Two quotes, somewhat related but from very different sources —

 

First, Charles Moore, writing in The Spectator, August 27, 2016:  “Of course, in the first-name culture that now prevails, titles might seem merely decorative, and offensive to the cult of equality. The death of the Duke of Westminster has briefly raised the question of what a titled aristocracy does for us. My own view is that titles are much to be preferred to wealth as a mark of distinction, since they give glamour without power. They promote the idea of a purely immaterial reward, and represent eminence as something to live up to, not a power to be used. Of course they can be abused, and a kind of snobbery goes with them. Take them away, however, and you have the mean-minded obsessions of ‘celebrity’ culture, the American idolisation of wealth or the power cult of the Russian mafia. An inherited title sanctifies a family and its ancient territory. The poetry of this is beautifully expressed by Proust, who wrote of an aristocracy from which everything had been taken except its titles — think of Guermantes and compare it with ‘Trump’.”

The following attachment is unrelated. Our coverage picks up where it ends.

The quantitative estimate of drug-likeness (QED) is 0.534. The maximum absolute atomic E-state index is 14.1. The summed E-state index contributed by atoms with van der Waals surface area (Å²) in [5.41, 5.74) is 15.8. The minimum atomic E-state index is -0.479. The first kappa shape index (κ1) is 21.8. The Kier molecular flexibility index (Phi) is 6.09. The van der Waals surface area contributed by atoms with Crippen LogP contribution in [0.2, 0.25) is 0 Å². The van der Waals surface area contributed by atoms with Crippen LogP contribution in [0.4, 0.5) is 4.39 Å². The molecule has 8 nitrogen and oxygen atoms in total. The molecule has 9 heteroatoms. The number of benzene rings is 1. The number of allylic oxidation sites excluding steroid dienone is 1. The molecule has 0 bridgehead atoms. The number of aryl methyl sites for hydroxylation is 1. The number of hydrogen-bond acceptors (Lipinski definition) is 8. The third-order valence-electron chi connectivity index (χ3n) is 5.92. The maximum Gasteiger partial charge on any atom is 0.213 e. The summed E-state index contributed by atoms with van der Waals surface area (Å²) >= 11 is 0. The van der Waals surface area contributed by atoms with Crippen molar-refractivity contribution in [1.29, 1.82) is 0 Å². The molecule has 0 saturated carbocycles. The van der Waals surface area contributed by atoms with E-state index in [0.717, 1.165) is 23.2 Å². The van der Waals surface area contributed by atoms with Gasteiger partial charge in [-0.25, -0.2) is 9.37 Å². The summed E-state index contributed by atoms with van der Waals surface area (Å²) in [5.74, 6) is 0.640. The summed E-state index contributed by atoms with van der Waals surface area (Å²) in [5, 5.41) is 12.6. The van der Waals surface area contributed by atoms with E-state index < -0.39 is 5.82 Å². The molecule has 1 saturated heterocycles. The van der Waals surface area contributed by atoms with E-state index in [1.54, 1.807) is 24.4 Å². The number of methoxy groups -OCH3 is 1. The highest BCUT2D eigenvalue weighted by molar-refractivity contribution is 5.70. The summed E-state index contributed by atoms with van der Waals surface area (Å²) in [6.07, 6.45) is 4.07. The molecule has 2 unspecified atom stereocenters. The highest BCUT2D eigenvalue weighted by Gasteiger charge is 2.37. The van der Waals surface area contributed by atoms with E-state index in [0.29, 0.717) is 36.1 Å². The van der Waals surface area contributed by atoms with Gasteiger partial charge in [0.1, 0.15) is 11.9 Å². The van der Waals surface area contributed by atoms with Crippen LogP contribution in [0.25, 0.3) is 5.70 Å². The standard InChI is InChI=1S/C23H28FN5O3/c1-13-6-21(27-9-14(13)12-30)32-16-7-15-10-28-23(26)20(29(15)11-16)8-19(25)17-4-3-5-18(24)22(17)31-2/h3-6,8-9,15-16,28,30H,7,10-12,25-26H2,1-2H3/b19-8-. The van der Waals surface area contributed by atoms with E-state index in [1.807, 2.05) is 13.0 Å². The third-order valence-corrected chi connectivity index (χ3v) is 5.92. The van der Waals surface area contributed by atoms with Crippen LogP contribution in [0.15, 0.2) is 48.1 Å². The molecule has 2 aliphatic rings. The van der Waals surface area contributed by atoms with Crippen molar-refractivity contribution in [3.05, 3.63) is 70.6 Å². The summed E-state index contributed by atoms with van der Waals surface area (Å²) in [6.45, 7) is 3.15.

And then there is James Roth, in The Emperor’s Tomb – “ ….the barbarians of absolute justice are still up in arms about this today. They scold us for aristocrats and aesthetes, even now; and all the time I can see how they, the egalitarians and anti-aesthetes, have prepared the way for their brothers, the barbarians of stupid and plebian injustice.”

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